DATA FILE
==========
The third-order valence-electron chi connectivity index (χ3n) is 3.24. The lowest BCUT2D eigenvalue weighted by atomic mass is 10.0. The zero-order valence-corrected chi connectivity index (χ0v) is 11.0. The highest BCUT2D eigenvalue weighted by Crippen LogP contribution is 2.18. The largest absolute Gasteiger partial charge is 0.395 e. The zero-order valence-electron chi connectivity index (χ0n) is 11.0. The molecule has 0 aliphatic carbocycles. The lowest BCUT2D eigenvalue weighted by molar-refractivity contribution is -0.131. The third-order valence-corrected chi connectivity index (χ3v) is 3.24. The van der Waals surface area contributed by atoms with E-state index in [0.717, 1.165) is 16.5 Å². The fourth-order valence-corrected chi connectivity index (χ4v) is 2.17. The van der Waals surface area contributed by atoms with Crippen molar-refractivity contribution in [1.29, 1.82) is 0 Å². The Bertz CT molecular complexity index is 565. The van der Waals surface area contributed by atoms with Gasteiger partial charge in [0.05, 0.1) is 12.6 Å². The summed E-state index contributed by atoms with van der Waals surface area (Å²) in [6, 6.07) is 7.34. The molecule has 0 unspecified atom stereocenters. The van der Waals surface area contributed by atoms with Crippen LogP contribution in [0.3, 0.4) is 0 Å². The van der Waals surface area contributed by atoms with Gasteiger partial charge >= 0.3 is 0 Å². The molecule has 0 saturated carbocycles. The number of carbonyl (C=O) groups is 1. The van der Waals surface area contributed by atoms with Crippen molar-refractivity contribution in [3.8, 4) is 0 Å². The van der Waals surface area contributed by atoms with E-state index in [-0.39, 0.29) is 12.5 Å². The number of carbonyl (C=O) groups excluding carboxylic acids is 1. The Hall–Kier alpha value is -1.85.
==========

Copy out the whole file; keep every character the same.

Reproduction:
The third-order valence-electron chi connectivity index (χ3n) is 3.24. The lowest BCUT2D eigenvalue weighted by atomic mass is 10.0. The zero-order valence-corrected chi connectivity index (χ0v) is 11.0. The highest BCUT2D eigenvalue weighted by Crippen LogP contribution is 2.18. The largest absolute Gasteiger partial charge is 0.395 e. The zero-order valence-electron chi connectivity index (χ0n) is 11.0. The molecule has 0 aliphatic carbocycles. The lowest BCUT2D eigenvalue weighted by molar-refractivity contribution is -0.131. The third-order valence-corrected chi connectivity index (χ3v) is 3.24. The van der Waals surface area contributed by atoms with E-state index in [0.717, 1.165) is 16.5 Å². The fourth-order valence-corrected chi connectivity index (χ4v) is 2.17. The van der Waals surface area contributed by atoms with Crippen molar-refractivity contribution in [1.29, 1.82) is 0 Å². The Bertz CT molecular complexity index is 565. The van der Waals surface area contributed by atoms with Gasteiger partial charge in [0.05, 0.1) is 12.6 Å². The summed E-state index contributed by atoms with van der Waals surface area (Å²) in [6, 6.07) is 7.34. The molecule has 0 unspecified atom stereocenters. The van der Waals surface area contributed by atoms with Crippen LogP contribution in [0.3, 0.4) is 0 Å². The van der Waals surface area contributed by atoms with Gasteiger partial charge >= 0.3 is 0 Å². The molecule has 0 saturated carbocycles. The number of carbonyl (C=O) groups is 1. The van der Waals surface area contributed by atoms with Crippen molar-refractivity contribution in [3.8, 4) is 0 Å². The van der Waals surface area contributed by atoms with E-state index in [-0.39, 0.29) is 12.5 Å². The number of carbonyl (C=O) groups excluding carboxylic acids is 1. The Hall–Kier alpha value is -1.85.